Annie Baker's Circle Mirror Transformation is every inch a modern classic

A wise first choice for the Royal Court's new artistic director Vicky Featherstone.

Circle Mirror Transformation
The Royal Court at the Rose
Lipman Building, London N1

Within a year of its New York premiere, Annie Baker’s Circle Mirror Transformation was the second-most-produced play in the US. On its first outing in Britain – as the first choice for the Royal Court’s new artistic director, Vicky Featherstone – it looks every inch a modern classic.

Baker shows us snapshots from a six-week community drama-therapy class; staccato scenes punctuated by blackouts. We see five people playing games – counting collectively, chattering in gibberish, being trees and other inanimate objects. We glimpse their breaktime small talk: a snatched flirtation here, a morsel of unsolicited lifestyle advice there. There’s little more than that – the weeks pass, their counting improves – but two hours later, five lives have been flipped on their axes.

The class is led by Marty (Imelda Staunton), a small-town would-be spirit guide of sorts, who speaks with the regulated, cotton-wool calm of a professional therapist. Her husband, James (Danny Webb), is taking part – not for the first time and not ungrudgingly. By the first session’s first break, he’s already raised the possibility of usurpation by quietly undermining her instructions.

The paying participants are Schultz (Toby Jones), a carpenter still reeling from his divorce a year earlier; Theresa (Fenella Woolgar), a recently retired, thirtysomething actress hung up over a controlling ex-boyfriend; and Lauren (Shannon Tarbet), a teenager with ambitions to become an actress (or a vet) and a difficult home life.

Baker’s great skill is to let these background biographies come out in the wash. Her exposition is feather-light. This is a play in which who gets asked to embody a favourite tree speaks volumes; in which Schultz describing Theresa’s recent “toxic relationship” tells you as much about him as it does about her. Baker’s characters betray themselves through unthinking word selection, through reflex reactions and in unregarded moments. It’s cringe comedy with a huge heart – sometimes hilariously deadpan, sometimes deeply tender – and it’s satisfying to watch. You’re forced into (and rewarded for) forensic attention.

The plot happens in the play’s peripheries. The room temperature changes. Group dynamics shift. Five strangers start to trust each other and deep-buried secrets float to the surface. Schultz and Theresa begin and end the sort of ill-judged, impulsive affair of two lonely souls colliding. James’s and Marty’s marriage starts to show its splinters. Lauren, who just wants to do some “proper acting”, learns a bit about life, a bit about herself and a bit about people. Baker’s life-changing moments aren’t lightning bolts; they’re more like longshore drift.

These are wounded individuals. Life has made them brittle and they’ve accumulated hang-ups and insecurities with age. If each of them feels invisible, Marty’s class lets them feel seen again. That fosters a new confidence but there’s a delicate balance between being seen and performing, between presence and ego. (The play’s title is significant: it refers to a call-and-response exercise intended to improve listening and foster togetherness but it elevates one individual and becomes a conch that gets snatched.)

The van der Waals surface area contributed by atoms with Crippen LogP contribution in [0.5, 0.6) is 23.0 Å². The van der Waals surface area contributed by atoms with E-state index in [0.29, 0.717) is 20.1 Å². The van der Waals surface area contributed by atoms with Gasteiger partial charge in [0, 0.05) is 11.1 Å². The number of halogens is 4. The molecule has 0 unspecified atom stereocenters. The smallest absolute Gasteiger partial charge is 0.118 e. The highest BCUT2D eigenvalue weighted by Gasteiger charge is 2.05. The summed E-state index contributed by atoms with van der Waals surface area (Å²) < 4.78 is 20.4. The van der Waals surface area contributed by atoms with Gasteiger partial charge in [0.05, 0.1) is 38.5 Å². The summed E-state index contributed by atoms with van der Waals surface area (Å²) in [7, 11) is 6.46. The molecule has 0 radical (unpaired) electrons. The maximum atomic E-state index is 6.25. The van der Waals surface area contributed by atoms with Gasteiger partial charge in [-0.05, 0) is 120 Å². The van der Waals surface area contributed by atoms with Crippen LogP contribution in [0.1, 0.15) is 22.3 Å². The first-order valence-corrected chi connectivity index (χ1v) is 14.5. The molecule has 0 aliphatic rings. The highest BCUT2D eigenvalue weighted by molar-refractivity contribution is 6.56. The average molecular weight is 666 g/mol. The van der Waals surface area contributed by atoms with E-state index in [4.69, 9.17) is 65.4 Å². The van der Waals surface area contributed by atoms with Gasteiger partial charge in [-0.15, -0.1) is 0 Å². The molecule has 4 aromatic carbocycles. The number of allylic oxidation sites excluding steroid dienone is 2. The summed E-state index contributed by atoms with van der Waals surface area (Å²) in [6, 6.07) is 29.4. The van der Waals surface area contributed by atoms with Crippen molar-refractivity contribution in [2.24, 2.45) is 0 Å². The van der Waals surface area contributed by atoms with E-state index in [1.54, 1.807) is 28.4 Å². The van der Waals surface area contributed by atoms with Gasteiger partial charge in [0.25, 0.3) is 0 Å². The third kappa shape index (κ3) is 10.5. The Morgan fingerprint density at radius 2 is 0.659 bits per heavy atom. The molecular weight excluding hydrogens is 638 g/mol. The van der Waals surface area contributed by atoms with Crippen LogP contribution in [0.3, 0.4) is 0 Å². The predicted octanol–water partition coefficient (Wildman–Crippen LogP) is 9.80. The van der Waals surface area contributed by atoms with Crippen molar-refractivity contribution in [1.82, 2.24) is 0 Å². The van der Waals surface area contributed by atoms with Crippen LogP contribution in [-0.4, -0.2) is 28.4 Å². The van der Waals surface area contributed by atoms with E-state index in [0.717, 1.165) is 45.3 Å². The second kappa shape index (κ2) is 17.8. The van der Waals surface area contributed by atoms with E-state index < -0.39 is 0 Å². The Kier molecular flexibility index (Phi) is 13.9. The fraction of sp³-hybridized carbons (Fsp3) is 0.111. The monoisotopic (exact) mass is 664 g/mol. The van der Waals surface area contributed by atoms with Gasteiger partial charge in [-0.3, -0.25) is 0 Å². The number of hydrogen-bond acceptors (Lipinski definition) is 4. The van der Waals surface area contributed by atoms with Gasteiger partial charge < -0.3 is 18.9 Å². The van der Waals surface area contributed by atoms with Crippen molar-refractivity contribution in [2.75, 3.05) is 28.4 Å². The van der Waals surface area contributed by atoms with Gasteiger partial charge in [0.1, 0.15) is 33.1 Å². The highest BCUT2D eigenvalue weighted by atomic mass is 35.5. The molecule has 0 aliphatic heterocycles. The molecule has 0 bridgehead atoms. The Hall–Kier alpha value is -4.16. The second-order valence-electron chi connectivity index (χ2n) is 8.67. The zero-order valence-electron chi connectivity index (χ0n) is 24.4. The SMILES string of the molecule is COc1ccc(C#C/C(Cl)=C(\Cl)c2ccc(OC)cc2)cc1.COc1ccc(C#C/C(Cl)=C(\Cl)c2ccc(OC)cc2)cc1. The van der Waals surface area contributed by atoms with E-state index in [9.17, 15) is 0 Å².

These games, all about sharing and selfrevelation, have an offstage impact, too. Their side effects are both positive and negative. One character telling another’s life story can throw up some hard-to-take home truths. Overall, Marty is not in total control. Seemingly innocuous exercises have the dangerous, unknown potential of a Ouija board.

This is what makes the play far more than a two-hour diversion. Baker is aiming at something universal: the vulnerable individual in the big, bad world. It’s a play that leaves you determined to care more and to care better; to check your ego and donate your time and energy to others. Because, for all that Marty and the others mess up, time and again, they mean well and they keep trying. Kind hearts win out in the long run. Baker ends with a coup de théâtre of breathtaking simplicity: a drama exercise imagining a possible future cross-fades into a hopeful reality.

James Macdonald’s skilful production does all that’s asked of it. The text does most of the work but it could so easily have been ruined. Baker prefaces the script with a plea to “treat these characters with compassion. They are not fools.” The cast members respect that challenge and are impressive. Staunton treads a delicate line between martyr and monster without seeking our approval or castigation. Jones wears every half-thought on his ragged face, awkwardness and agony in equal measure. Tarbet plays Lauren with an astonishing stillness: a surface on which the rest of the play is reflected. In short, go – and if you can’t, demand the Royal Court extend it until you can. If that doesn’t work, just read it. Baker’s writing is that good.